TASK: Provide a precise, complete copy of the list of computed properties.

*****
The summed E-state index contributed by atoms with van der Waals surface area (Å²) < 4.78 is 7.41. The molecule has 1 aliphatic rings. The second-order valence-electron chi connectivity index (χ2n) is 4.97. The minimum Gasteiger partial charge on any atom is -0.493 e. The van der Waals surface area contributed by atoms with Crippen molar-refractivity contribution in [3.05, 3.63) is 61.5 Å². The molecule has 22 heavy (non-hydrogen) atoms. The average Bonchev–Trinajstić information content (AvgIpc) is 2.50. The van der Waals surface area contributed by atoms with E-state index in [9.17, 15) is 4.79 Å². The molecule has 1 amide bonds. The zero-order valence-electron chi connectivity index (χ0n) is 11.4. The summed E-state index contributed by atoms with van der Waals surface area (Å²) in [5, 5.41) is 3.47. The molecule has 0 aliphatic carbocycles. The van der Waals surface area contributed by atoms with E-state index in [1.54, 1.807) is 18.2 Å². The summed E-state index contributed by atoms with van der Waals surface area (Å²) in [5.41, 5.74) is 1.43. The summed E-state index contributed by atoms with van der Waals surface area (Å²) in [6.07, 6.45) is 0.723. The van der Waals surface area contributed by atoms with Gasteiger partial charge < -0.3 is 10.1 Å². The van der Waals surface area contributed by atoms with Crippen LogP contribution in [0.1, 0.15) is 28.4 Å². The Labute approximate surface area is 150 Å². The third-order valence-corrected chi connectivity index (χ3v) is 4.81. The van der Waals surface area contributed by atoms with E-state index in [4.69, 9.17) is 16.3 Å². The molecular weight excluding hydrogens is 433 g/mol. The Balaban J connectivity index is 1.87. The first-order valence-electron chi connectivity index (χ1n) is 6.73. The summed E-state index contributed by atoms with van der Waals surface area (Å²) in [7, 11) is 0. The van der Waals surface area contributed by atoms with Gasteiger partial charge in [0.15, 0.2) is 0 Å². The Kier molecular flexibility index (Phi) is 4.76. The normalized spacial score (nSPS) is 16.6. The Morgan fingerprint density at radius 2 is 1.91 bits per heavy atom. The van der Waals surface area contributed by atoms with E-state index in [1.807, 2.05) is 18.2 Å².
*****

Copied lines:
The summed E-state index contributed by atoms with van der Waals surface area (Å²) < 4.78 is 7.41. The molecule has 1 aliphatic rings. The second-order valence-electron chi connectivity index (χ2n) is 4.97. The minimum Gasteiger partial charge on any atom is -0.493 e. The van der Waals surface area contributed by atoms with Crippen molar-refractivity contribution in [3.05, 3.63) is 61.5 Å². The molecule has 22 heavy (non-hydrogen) atoms. The average Bonchev–Trinajstić information content (AvgIpc) is 2.50. The van der Waals surface area contributed by atoms with E-state index in [9.17, 15) is 4.79 Å². The molecule has 1 amide bonds. The zero-order valence-electron chi connectivity index (χ0n) is 11.4. The summed E-state index contributed by atoms with van der Waals surface area (Å²) in [5, 5.41) is 3.47. The molecule has 0 aliphatic carbocycles. The van der Waals surface area contributed by atoms with E-state index in [1.54, 1.807) is 18.2 Å². The summed E-state index contributed by atoms with van der Waals surface area (Å²) in [5.41, 5.74) is 1.43. The summed E-state index contributed by atoms with van der Waals surface area (Å²) in [6.07, 6.45) is 0.723. The van der Waals surface area contributed by atoms with Gasteiger partial charge < -0.3 is 10.1 Å². The van der Waals surface area contributed by atoms with Crippen LogP contribution in [0.1, 0.15) is 28.4 Å². The Labute approximate surface area is 150 Å². The third-order valence-corrected chi connectivity index (χ3v) is 4.81. The van der Waals surface area contributed by atoms with E-state index in [4.69, 9.17) is 16.3 Å². The molecular weight excluding hydrogens is 433 g/mol. The Balaban J connectivity index is 1.87. The first-order valence-electron chi connectivity index (χ1n) is 6.73. The summed E-state index contributed by atoms with van der Waals surface area (Å²) in [7, 11) is 0. The van der Waals surface area contributed by atoms with Gasteiger partial charge in [0.15, 0.2) is 0 Å². The Kier molecular flexibility index (Phi) is 4.76. The normalized spacial score (nSPS) is 16.6. The Morgan fingerprint density at radius 2 is 1.91 bits per heavy atom. The van der Waals surface area contributed by atoms with E-state index in [1.807, 2.05) is 18.2 Å².